I come from a programming background, and I'm very interested in Microsoft's next version of Visual Studio (VS), a suite of software and Web development tools for Windows 2000 (Win2K) and Windows NT. In the past, VS releases arrived about once a year, but with VS 6.0 languishing on the shelves since September 1998, many people have been wondering what the company's plans are. A few weeks ago, Microsoft President and CEO Steve Ballmer presented a keynote address at the VBITS 2000 show in San Francisco, in which he discussed the next versions of Visual Basic (VB) and Visual C++, the cornerstone products in VS. His talk revealed more about Microsoft's plans for the future than anything else the company has said recently.

The most compelling part of Ballmer’s address was an early peek at Microsoft's Next Generation Windows Services (NGWS), a software initiative that will let Windows users access a variety of services over the Web. From a software development perspective, NGWS will require a major reworking of the way that people use software, but Ballmer points out that this transition is already occurring. Soon, we’ll forget we ever had to drive to a store to buy a shrink-wrapped software product. With NGWS (a name Ballmer concedes is horrible—it could change before release), we'll be able to subscribe to code snippets over the Internet. These bits of code can provide functionality, such as a spell checker for a word processor, or services, such as a single, secure location for storing credit card and banking information that will make online purchases simpler and consistent across e-commerce sites.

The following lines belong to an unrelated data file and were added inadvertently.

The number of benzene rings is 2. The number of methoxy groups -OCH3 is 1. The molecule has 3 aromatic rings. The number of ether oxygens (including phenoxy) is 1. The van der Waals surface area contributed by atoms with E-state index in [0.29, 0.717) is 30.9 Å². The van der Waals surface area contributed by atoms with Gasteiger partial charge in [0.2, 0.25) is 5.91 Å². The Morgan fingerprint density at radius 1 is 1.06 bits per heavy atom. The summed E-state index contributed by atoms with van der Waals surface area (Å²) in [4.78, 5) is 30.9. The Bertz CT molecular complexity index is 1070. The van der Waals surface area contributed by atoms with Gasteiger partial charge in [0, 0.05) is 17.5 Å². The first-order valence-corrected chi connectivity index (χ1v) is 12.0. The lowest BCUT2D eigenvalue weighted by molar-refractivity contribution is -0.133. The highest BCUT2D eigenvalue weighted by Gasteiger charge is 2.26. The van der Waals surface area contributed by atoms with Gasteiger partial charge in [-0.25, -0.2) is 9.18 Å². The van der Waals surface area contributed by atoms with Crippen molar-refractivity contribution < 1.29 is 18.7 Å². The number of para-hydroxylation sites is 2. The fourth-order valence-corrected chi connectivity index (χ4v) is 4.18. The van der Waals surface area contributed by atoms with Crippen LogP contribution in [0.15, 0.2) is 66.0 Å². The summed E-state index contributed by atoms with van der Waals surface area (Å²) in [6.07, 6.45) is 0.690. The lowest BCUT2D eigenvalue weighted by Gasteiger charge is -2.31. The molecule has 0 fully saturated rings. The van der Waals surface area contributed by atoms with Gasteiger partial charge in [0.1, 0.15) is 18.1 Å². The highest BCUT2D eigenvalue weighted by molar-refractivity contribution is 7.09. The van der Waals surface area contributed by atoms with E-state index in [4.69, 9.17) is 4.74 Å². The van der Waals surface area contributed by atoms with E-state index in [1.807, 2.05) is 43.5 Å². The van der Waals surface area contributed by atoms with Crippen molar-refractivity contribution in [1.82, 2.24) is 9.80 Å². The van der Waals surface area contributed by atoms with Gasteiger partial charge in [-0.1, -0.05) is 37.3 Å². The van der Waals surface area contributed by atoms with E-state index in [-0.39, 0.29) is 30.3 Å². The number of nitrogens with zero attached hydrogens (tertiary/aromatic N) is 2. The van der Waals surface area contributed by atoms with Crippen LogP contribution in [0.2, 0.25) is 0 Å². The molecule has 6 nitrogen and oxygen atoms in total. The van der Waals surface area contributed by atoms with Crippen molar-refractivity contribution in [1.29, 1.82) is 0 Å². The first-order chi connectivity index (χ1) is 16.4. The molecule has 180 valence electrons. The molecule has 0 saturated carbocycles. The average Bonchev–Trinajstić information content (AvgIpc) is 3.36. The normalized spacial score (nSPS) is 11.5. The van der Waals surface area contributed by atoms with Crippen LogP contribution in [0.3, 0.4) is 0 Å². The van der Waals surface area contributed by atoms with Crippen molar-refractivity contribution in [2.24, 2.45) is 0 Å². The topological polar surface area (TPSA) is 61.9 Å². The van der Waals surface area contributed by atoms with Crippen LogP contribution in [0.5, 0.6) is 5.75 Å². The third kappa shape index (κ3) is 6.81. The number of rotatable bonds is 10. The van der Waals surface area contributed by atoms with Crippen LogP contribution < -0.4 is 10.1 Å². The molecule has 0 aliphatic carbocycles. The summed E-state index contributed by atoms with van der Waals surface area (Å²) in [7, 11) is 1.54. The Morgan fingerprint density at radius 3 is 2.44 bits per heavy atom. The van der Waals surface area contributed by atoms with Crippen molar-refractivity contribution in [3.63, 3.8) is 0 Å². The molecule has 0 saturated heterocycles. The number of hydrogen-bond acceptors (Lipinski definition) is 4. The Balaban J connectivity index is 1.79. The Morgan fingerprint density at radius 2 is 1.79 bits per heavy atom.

To get to that point, however, Microsoft must evolve the Windows platform significantly. The first step in this evolution, of course, is Win2K, which Ballmer refers to as the foundation for this "Internet user experience." Win2K brings us Windows Distributed interNet Applications (DNA) 2000, which is simply a formal name for the latest version of the three-tier programming model that first appeared in NT 4.0. Today, this model includes client programs (Web or Win32 applications), a middle tier comprised of COM+ components, and a database backend (preferably SQL Server). NGWS will veer off the current Windows DNA path by relying exclusively on XML as the data communications standard. XML, which users often assume is a replacement for or an upgrade to HTML, the language of the Web, is simply a standardized way to describe data. In the NGWS model, each piece of the puzzle—client, middleware, and data—will communicate with every other piece using XML. Developers won't need to learn to hand-code XML, as they do now. The tools in Microsoft's next version of VS will generate the XML code for them.

XML is a cross-platform communication standard, which has positive side effects for NGWS. For example, developers might code an entire e-commerce Web site in the next version of VB, and because each piece of this site speaks XML, developers can build clients that run in Linux, Solaris, or the Mac OS. As long as you have a standard way to communicate, you can use any OS or application that recognizes the standard.

Microsoft's first look at the world of NGWS is already here; it's called Passport. With Passport, users can create a free eWallet that provides one sign-in for participating e-commerce sites and a wallet service that makes online purchasing easier. Passport is a proof of concept, eliminating the need to set up accounts at each site you visit and enter credit card account information each time you buy something. Just as the real world has standardized around the cash and credit purchasing system, it's only a matter of time before the online world does the same, using an eWallet-like technology. And Passport is the first significant step in this direction.

With technologies such as Passport and the upcoming arrival of NGWS, we're standing on the threshold of a brave new world. I won't go into the programmatic details of the next version of VS, but if you're a developer, check out Microsoft's VS Web site for more information.